In February 2011, I was in the audience of a lecture given by John Taylor on the “exit strategy”. One main theme was that the policy of the Fed called “Quantitative Easing” meant a high risk of monetization and inflation, if not hyper-inflation, in the U.S. economy. In the Q&A session, I asked Professor Taylor why he thought that “monetization” is inflationary. I argued that Quantitative Easing boils down to portfolio shifts in banks’ balance sheets, and that asset reallocation does not seem to be causing an increase in demand, nor a price increase. His answer (that I quickly noted in every detail on a piece of paper) was:
John Taylor’s answer: We do have theories that connect money to inflation. Yet, it is not simply this channel. it could be expectations. When excess reserves translate into money supply expansion, inflation becomes a risk. At that point, the Fed should reduce its balance sheet, but the question is how long will it take? Also, QE makes financial markets aware of a signal that interest rates will remain too low for too long. And please don’t forget the international effect: Emerging countries will find it more difficult to raise their own interest rates to prevent inflation, so inflation may spread from there. The inflationary effect of QE is not instantenous, although we begin seeing it now in commodity prices. In any event, inflation risk remains a concern.
Three and half years later (see Chart), and after a lot more QE since then, we are still searching for John Taylor’s feared inflation. Not only inflation has been low, very low, but it actually never was as high as at the time he delivered his speech.
SIR – You described the ECB as moving forward at “breakneck speed”, while businesses and workers in the Eurozone are not doing likewise (“Busy, busy”, September 4th). But more should be said about the trajectory along which the ECB seems to be advancing so quickly. As the ECB embarks on QE, you note that the ABS market is “simply too small” to boost growth and the sovereign bond market, while large enough, is politically unfeasible.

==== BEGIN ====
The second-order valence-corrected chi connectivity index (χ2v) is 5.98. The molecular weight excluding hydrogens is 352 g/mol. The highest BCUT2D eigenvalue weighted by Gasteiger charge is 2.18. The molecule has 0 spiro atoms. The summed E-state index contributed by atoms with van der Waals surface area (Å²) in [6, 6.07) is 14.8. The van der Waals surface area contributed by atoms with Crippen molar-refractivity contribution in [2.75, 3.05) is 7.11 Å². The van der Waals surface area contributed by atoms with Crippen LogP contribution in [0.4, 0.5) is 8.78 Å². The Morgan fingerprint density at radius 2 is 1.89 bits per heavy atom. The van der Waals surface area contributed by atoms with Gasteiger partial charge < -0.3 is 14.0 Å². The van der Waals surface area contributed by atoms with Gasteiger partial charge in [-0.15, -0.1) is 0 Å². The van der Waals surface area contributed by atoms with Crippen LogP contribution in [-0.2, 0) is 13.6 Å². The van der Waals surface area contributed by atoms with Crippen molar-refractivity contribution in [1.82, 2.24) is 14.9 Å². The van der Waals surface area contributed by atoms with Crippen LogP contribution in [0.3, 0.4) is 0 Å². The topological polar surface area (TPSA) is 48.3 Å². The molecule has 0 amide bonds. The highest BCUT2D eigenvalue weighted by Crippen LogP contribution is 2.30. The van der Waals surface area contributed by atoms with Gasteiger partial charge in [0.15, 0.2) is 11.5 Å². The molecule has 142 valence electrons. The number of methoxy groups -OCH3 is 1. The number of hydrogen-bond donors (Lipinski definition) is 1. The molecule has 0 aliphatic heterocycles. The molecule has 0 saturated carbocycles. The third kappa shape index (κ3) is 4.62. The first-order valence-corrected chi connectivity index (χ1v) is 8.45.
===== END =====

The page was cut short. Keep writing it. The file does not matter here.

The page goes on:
I would raise a more fundamental question: What does the ECB expect to achieve by removing (from banks’ balance sheets) assets carrying positive yield and replacing them with “reserves” (that now yield a minus 0.2%)?
The notion that QE encourages bank lending and that reserves multiply into bank loans is flawed. A number of academic and practitioner articles have dispelled the myths surrounding money creation and QE. If this is true, then the ECB may be moving at “breakneck speed” toward a brick wall.
From Reuters: UPDATE 3-Negative euro overnight rates show cracks in banking system
While there are many signs of cracks in the Eurozone, European banks “paying” negative rates to other banks for lending money is not one of those. It is simply the profit-maximizing consequence of the ECB’s decision to charge banks for any reserves above the required minimum.
What happens is the following:
Bank A (short of liquidity) must settle a payment with Bank B for one million euros. This means Bank A must send one million to Bank B. If Bank B believes they have enough liquidity already, they will carefully consider the consequence of being credited one million and being charged a negative annual 0,10% by the ECB.